Figure 1
Figure: 1:

The Welcome Screen is displayed in what is known as an "App Browser," a window that allows you to "browse" through all the files and projects created with JBuilder. It allows you to browse, edit, design and debug these files. The App Browser contains three panes:

  • The Navigation Pane: Located on the upper left of the screen, it displays a list of files that may include .java, .html, text or image files. If a project is made current, the Navigation Pane will also display the .jpr files (the default extension for JBuilder projects).

  • The Content Pane: Located on the right side of the screen, it displays the detailed contents of the file selected in the Navigation Pane. This pane has various types of viewers at its disposal, the use of which depends on the file selected. For example, selecting a text file in the Navigation Pane will prompt the Content Pane to display that file in a text editor, similar to the Windows Notepad. If an image is selected, say a jpg, an image viewer is opened and displays the file. If the image needs to be changed before use in your application, you'll have to do that in another editor, as the JBuilder image viewer doesn't have editing capabilities. The Content Pane gets interesting when a .java file is selected from the Navigation Pane. In this case four tabs are displayed on the bottom of the pane: the Source Tab selects the JBuilder Editor, a syntax-aware programming editor that features several key mappings; the Design Tab calls JBuilder's UI Designer (see Figure 2), which shows how user interface of the class will look at runtime (here it's possible to visually construct and alter your application); the Bean Tab exposes the BeansExpress Property, Event, BeanInfo and Property Editor designers used to add properties and events to your bean, choose what properties are exposed or create custom property editors; the Doc Tab displays the corresponding reference documentation for that .java file if available (given in HTML format).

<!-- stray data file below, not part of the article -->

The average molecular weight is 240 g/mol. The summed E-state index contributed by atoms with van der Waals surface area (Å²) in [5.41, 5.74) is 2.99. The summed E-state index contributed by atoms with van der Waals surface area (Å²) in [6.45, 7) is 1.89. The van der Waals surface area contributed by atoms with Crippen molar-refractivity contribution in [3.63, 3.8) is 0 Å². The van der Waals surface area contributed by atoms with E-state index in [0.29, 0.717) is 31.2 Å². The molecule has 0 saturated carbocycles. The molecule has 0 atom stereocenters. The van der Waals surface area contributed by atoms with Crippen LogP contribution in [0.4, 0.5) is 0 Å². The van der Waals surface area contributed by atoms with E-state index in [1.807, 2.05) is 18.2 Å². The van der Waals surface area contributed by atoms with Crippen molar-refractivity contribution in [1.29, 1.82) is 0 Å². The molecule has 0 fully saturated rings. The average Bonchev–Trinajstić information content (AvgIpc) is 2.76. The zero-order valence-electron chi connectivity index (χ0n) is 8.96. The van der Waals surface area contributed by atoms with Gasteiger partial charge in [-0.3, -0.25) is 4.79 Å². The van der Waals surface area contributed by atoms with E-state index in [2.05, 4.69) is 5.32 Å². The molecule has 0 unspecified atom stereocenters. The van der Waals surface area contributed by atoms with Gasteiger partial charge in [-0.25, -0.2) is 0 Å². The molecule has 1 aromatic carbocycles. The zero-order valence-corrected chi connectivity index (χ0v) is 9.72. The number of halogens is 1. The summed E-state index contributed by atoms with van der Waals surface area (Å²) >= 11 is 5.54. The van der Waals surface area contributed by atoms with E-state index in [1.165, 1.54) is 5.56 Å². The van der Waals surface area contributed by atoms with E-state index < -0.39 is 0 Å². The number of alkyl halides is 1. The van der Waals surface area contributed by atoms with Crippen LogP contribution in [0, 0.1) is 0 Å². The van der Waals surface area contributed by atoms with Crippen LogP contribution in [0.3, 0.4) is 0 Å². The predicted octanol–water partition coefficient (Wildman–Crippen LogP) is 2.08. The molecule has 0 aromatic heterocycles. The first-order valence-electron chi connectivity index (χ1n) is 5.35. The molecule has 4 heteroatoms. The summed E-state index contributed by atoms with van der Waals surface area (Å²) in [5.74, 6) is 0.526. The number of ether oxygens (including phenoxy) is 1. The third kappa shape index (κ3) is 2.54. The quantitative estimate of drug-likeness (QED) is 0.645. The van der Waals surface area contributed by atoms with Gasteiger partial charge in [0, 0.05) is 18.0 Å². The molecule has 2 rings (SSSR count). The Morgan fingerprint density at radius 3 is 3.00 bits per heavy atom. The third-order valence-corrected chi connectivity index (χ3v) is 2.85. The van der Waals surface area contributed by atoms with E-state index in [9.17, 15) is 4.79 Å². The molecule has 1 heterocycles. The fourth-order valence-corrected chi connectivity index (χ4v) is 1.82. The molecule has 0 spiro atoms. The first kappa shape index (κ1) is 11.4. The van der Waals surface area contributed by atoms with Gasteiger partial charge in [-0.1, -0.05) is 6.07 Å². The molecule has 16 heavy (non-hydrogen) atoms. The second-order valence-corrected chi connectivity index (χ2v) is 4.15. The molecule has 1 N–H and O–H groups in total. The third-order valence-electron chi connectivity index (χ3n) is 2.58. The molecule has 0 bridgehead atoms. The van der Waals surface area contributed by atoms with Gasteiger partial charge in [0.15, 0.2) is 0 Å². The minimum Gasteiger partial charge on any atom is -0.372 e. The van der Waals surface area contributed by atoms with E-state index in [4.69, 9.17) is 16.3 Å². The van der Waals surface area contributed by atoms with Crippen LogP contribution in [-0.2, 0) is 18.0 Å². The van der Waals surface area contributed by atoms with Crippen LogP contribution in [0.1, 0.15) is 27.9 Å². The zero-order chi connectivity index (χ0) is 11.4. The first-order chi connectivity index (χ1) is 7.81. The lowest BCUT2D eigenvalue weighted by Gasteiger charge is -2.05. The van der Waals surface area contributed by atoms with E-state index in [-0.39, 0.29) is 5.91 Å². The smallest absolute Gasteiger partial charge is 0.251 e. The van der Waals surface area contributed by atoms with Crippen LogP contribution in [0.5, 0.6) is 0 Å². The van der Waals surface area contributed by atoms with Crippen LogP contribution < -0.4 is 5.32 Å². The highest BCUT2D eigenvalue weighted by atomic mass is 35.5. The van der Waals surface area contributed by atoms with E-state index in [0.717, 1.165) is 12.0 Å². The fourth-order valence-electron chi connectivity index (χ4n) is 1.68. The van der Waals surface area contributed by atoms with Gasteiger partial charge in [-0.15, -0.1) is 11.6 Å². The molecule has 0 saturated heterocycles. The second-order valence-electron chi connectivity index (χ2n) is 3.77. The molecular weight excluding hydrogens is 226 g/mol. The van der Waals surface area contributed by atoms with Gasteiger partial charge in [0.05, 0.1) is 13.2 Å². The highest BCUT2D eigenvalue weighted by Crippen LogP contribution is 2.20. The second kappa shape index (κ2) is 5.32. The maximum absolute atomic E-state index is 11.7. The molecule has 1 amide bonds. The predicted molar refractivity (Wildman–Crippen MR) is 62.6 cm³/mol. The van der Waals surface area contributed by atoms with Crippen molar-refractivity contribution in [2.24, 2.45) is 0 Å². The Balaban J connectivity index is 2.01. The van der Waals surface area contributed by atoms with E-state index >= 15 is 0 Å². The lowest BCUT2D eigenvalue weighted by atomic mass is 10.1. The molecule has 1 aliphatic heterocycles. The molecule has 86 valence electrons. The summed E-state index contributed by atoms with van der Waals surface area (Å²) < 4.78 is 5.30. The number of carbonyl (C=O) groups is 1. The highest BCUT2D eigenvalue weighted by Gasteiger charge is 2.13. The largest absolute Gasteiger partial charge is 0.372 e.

Figure 2
Figure 2: